Israel’s close ties with Azerbaijan are no secret. For Israel, realism and strategic necessity govern decision-making. Azerbaijan provided the Jewish state with fuel at a time when most Arab oil producers boycotted Israel. In exchange, Israel provided Azerbaijan with top-tier weaponry. That a Muslim-majority state established a warm partnership with Israel was also affirming. Azerbaijan, meanwhile, used its ties to Israel to leverage allies in the United States.
Calculations regarding Iran also played a role. Prior to the Iraq War, Azerbaijan and Iran were the only two Shiite-majority states with a Shiite government. Azerbaijan antagonized Iran because it shined by juxtaposition. Iranians vacationing in Baku could walk the corniche without fears of morality police or the burden of compulsory hijab. They could enjoy beer, wine, or something harder in Baku’s bars and restaurants in a way they never could in Tehran, at least openly. That a secular republic outperformed a theocratic one undermined the Islamic Republic’s claim to divine legitimacy.
Azerbaijan’s service as a launch pad for the shadow war against Iran was just as important. Azerbaijan allowed both the United States and Israel listening posts, if not access to its territory, in order to conduct espionage against Iran, if not operations. Until Azerbaijani President Ilham Aliyev subordinated himself to his Turkish counterpart, Recep Tayyip Erdogan, and then pivoted toward Vladimir Putin, Azerbaijan was simply a better ally than Turkey on issues relating to Iran.
Situations evolve. Israel no longer needs to depend on Azerbaijani fuel, given the establishment of warm diplomatic relations with the United Arab Emirates as well as the development of the Eastern Mediterranean gas field. Israel’s accelerated embrace of Azerbaijan, however, comes at a huge strategic cost. In the months prior to Azerbaijan’s September 2020 surprise attack on the Artsakh, the self-governing but unrecognized Armenian state in Nagorno-Karabakh, Israel provided Azerbaijan with drones that tilted the balance of the war in Azerbaijan’s favor. Israeli officials and partisans pointed out that the international community recognizes the entirety of Nagorno-Karabakh as Azerbaijani. Some also point to a history of close ties between Armenia and Iran.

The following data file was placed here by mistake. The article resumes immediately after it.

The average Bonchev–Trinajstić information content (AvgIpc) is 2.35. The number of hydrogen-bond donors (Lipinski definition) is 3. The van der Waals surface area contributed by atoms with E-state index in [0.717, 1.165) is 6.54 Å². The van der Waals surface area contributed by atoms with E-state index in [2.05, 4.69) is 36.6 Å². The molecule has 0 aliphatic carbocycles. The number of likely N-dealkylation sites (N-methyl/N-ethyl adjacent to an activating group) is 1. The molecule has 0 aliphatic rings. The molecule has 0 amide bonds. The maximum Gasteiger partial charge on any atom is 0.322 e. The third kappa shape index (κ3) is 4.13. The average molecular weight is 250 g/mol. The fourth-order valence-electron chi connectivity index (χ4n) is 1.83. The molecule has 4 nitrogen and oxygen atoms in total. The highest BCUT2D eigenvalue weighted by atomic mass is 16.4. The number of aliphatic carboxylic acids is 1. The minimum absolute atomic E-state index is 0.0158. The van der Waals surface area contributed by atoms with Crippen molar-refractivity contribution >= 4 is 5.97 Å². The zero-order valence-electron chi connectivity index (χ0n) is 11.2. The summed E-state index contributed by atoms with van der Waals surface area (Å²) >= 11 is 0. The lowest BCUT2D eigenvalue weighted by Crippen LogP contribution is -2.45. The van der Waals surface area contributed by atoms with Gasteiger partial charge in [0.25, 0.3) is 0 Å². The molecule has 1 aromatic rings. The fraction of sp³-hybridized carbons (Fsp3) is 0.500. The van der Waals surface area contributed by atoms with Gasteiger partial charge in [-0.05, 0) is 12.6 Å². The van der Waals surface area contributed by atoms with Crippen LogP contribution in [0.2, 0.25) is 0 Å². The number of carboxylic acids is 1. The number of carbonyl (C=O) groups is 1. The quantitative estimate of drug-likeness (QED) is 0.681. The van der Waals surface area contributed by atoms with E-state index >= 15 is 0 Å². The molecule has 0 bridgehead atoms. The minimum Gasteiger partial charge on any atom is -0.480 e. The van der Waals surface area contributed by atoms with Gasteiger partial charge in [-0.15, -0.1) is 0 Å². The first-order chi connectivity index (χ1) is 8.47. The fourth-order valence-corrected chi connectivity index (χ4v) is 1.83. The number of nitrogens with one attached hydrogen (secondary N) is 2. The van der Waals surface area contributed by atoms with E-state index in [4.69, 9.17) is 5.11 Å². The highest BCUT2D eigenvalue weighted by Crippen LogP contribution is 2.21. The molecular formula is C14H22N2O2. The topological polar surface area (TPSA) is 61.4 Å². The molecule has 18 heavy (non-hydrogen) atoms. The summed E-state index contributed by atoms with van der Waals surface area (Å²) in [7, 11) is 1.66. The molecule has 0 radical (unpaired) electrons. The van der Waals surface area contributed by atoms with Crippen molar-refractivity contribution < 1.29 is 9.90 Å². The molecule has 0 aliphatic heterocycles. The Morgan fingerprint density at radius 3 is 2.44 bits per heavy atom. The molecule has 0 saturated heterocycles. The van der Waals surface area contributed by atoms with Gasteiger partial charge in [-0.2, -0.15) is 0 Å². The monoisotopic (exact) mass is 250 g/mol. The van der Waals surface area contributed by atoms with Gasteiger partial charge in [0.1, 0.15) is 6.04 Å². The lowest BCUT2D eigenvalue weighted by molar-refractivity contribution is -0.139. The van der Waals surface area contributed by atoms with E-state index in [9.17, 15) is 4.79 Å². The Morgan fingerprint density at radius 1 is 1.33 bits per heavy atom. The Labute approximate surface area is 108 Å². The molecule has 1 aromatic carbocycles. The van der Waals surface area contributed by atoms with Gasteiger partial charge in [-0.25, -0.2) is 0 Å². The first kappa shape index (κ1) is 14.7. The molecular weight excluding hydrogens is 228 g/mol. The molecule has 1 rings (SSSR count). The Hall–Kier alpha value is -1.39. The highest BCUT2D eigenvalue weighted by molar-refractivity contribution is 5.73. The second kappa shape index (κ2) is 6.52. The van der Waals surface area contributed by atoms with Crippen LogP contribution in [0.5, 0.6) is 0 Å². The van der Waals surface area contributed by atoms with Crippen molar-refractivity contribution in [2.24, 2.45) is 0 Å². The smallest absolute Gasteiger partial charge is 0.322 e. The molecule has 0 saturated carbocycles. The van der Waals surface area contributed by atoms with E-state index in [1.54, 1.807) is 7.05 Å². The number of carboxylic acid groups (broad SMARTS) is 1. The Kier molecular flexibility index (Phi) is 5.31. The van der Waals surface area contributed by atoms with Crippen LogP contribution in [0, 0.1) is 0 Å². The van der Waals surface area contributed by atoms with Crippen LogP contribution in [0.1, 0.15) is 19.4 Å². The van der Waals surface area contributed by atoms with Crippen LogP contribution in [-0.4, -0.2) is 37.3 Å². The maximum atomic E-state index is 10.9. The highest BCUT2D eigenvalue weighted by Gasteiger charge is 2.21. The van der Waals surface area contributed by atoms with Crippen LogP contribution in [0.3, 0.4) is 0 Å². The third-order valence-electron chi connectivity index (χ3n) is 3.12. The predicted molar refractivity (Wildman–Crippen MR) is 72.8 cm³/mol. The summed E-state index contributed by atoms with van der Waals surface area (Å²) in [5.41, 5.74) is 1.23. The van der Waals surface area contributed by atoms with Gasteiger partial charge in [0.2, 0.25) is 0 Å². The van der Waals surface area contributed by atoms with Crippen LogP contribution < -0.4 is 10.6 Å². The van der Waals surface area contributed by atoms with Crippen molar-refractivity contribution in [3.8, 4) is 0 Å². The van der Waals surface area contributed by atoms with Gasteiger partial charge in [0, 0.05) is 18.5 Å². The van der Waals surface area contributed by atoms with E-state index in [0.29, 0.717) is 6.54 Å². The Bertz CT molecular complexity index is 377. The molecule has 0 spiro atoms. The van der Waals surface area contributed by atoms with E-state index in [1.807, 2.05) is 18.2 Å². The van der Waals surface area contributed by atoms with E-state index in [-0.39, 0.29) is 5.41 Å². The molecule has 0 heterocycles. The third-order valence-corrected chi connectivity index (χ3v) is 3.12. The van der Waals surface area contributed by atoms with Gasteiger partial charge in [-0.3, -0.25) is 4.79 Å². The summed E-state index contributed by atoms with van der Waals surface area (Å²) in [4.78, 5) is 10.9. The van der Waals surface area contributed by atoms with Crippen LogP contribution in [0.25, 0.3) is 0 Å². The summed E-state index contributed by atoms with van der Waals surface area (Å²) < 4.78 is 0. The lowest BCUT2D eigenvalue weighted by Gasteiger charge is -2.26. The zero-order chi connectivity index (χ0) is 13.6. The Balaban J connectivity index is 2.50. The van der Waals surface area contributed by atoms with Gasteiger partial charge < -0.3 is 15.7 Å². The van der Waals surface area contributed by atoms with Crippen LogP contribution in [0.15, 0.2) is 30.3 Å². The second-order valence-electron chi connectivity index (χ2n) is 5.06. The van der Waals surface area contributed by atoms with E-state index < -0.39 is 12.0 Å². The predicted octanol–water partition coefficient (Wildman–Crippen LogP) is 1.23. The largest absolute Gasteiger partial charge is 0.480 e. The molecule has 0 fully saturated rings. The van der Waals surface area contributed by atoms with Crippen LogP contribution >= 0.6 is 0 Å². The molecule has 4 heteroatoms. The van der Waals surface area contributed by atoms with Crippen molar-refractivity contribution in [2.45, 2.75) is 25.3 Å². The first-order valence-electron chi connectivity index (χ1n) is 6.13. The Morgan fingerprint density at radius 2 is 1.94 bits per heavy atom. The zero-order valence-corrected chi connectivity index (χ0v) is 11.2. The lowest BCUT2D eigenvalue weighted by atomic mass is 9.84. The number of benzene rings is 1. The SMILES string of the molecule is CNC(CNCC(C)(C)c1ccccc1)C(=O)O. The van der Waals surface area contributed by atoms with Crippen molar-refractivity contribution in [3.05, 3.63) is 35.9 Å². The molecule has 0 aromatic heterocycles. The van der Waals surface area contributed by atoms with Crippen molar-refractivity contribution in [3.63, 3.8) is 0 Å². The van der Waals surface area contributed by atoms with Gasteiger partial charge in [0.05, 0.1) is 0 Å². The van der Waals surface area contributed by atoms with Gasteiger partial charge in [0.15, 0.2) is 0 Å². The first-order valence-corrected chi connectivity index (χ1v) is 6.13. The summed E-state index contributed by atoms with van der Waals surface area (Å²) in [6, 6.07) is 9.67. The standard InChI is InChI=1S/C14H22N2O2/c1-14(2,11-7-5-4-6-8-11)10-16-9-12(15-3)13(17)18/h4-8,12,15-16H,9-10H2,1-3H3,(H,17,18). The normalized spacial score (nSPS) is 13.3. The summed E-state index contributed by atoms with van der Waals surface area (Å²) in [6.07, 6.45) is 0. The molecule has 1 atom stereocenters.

Precedent matters. The basis of Minsk Group diplomacy prior to the 2020 war was land for peace: Armenia had agreed to return some Azeribaijani districts that it had occupied three decades before to defend strategic routes between Armenia and Nagorno-Karabakh and guarantee Armenia’s water security. Armenia also sought to tie compromise on the status of Artsakh to assurances that Azerbaijan would not continue the ethnic cleansing of the historic Armenian majority in Nagorno-Karabakh. While the international community recognizes Nagorno-Karabakh as part of Azerbaijan, international law is more complicated. Independent Azerbaijan never controlled Nagorno-Karabakh. Josef Stalin gifted the territory to Azerbaijan after the formation of the Soviet Union as part of his efforts to gerrymander the USSR’s constituent nationalities. When Azerbaijan reasserted its independence at the fall of the Soviet Union, it did so on the basis of the borders of pre-Soviet Azerbaijan that did not include Nagorno-Karabakh. Regardless, repeated referenda showed the majority of the region’s population rejected Azeri rule and sought self-determination.
Azerbaijan, of course, rejects this. While the country is oil-rich, Aliyev family corruption has impoverished Azerbaijan. On a per capita basis, Azerbaijan is poorer than both Armenia and Georgia, neither of which have Azerbaijan’s oil and gas.